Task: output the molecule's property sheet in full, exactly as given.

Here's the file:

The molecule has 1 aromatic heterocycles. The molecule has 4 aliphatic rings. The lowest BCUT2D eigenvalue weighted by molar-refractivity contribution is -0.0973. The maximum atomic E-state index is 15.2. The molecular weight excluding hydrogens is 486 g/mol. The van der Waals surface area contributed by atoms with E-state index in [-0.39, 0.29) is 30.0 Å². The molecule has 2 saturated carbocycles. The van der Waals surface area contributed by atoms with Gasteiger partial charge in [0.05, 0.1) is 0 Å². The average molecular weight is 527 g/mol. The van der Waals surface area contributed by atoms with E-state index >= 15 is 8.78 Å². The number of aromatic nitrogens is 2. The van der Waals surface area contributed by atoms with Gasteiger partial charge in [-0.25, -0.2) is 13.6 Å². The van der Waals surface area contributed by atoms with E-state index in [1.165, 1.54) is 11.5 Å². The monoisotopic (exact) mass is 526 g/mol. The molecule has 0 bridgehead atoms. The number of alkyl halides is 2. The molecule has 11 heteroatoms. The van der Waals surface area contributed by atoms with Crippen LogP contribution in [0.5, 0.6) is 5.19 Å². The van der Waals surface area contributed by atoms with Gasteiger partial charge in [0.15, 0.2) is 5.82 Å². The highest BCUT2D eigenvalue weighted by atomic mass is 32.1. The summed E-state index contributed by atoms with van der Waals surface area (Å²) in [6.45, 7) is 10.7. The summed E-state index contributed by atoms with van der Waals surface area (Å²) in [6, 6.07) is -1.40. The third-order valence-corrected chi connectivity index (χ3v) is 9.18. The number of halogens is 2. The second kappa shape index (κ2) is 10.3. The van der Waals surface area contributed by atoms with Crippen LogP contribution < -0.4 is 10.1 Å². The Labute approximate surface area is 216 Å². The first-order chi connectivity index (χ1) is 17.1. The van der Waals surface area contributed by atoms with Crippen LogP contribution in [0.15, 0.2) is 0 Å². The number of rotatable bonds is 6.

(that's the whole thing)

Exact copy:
The molecule has 1 aromatic heterocycles. The molecule has 4 aliphatic rings. The lowest BCUT2D eigenvalue weighted by molar-refractivity contribution is -0.0973. The maximum atomic E-state index is 15.2. The molecular weight excluding hydrogens is 486 g/mol. The van der Waals surface area contributed by atoms with E-state index in [-0.39, 0.29) is 30.0 Å². The molecule has 2 saturated carbocycles. The van der Waals surface area contributed by atoms with Gasteiger partial charge in [0.05, 0.1) is 0 Å². The average molecular weight is 527 g/mol. The van der Waals surface area contributed by atoms with E-state index >= 15 is 8.78 Å². The number of aromatic nitrogens is 2. The van der Waals surface area contributed by atoms with Gasteiger partial charge in [-0.25, -0.2) is 13.6 Å². The van der Waals surface area contributed by atoms with E-state index in [1.165, 1.54) is 11.5 Å². The monoisotopic (exact) mass is 526 g/mol. The molecule has 0 bridgehead atoms. The number of alkyl halides is 2. The molecule has 11 heteroatoms. The van der Waals surface area contributed by atoms with Crippen LogP contribution in [0.5, 0.6) is 5.19 Å². The van der Waals surface area contributed by atoms with Gasteiger partial charge in [0.15, 0.2) is 5.82 Å². The highest BCUT2D eigenvalue weighted by atomic mass is 32.1. The summed E-state index contributed by atoms with van der Waals surface area (Å²) in [6.45, 7) is 10.7. The summed E-state index contributed by atoms with van der Waals surface area (Å²) in [6, 6.07) is -1.40. The third-order valence-corrected chi connectivity index (χ3v) is 9.18. The number of halogens is 2. The second kappa shape index (κ2) is 10.3. The van der Waals surface area contributed by atoms with Crippen LogP contribution < -0.4 is 10.1 Å². The Labute approximate surface area is 216 Å². The first-order chi connectivity index (χ1) is 17.1. The van der Waals surface area contributed by atoms with Crippen LogP contribution in [0.15, 0.2) is 0 Å². The number of rotatable bonds is 6.